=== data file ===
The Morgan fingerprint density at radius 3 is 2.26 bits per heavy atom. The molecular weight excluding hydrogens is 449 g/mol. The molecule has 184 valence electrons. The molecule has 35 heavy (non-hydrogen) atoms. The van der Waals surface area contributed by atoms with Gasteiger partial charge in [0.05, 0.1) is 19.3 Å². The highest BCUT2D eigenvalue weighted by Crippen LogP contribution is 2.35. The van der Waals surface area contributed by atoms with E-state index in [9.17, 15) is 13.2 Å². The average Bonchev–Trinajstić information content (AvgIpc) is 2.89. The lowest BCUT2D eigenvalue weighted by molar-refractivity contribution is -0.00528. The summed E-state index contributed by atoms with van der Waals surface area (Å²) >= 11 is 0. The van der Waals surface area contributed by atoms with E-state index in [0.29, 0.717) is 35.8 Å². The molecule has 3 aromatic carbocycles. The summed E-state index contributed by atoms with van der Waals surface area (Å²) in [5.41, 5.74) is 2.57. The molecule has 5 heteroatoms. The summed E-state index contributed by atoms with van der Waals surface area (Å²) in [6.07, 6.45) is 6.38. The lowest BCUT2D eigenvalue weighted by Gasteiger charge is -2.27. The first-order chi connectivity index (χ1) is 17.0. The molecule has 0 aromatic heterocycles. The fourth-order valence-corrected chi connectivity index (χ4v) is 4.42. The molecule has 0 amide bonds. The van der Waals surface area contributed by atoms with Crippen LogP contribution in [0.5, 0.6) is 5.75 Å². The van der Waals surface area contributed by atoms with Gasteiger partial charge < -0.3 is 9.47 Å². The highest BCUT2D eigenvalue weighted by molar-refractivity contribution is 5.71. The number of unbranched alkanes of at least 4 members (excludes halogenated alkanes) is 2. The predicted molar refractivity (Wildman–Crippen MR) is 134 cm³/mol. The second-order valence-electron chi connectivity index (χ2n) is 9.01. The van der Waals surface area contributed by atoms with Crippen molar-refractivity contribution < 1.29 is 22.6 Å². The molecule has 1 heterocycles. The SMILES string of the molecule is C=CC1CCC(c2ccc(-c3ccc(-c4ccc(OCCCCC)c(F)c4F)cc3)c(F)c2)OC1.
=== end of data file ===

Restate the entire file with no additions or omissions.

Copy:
The Morgan fingerprint density at radius 3 is 2.26 bits per heavy atom. The molecular weight excluding hydrogens is 449 g/mol. The molecule has 184 valence electrons. The molecule has 35 heavy (non-hydrogen) atoms. The van der Waals surface area contributed by atoms with Gasteiger partial charge in [0.05, 0.1) is 19.3 Å². The highest BCUT2D eigenvalue weighted by Crippen LogP contribution is 2.35. The van der Waals surface area contributed by atoms with E-state index in [9.17, 15) is 13.2 Å². The average Bonchev–Trinajstić information content (AvgIpc) is 2.89. The lowest BCUT2D eigenvalue weighted by molar-refractivity contribution is -0.00528. The summed E-state index contributed by atoms with van der Waals surface area (Å²) >= 11 is 0. The van der Waals surface area contributed by atoms with E-state index in [0.29, 0.717) is 35.8 Å². The molecule has 3 aromatic carbocycles. The summed E-state index contributed by atoms with van der Waals surface area (Å²) in [5.41, 5.74) is 2.57. The molecule has 5 heteroatoms. The summed E-state index contributed by atoms with van der Waals surface area (Å²) in [6.07, 6.45) is 6.38. The lowest BCUT2D eigenvalue weighted by Gasteiger charge is -2.27. The first-order chi connectivity index (χ1) is 17.0. The molecule has 0 aromatic heterocycles. The fourth-order valence-corrected chi connectivity index (χ4v) is 4.42. The molecule has 0 amide bonds. The van der Waals surface area contributed by atoms with Crippen LogP contribution in [0.5, 0.6) is 5.75 Å². The van der Waals surface area contributed by atoms with Gasteiger partial charge < -0.3 is 9.47 Å². The highest BCUT2D eigenvalue weighted by molar-refractivity contribution is 5.71. The number of unbranched alkanes of at least 4 members (excludes halogenated alkanes) is 2. The predicted molar refractivity (Wildman–Crippen MR) is 134 cm³/mol. The second-order valence-electron chi connectivity index (χ2n) is 9.01. The van der Waals surface area contributed by atoms with Crippen molar-refractivity contribution < 1.29 is 22.6 Å². The molecule has 1 heterocycles. The SMILES string of the molecule is C=CC1CCC(c2ccc(-c3ccc(-c4ccc(OCCCCC)c(F)c4F)cc3)c(F)c2)OC1.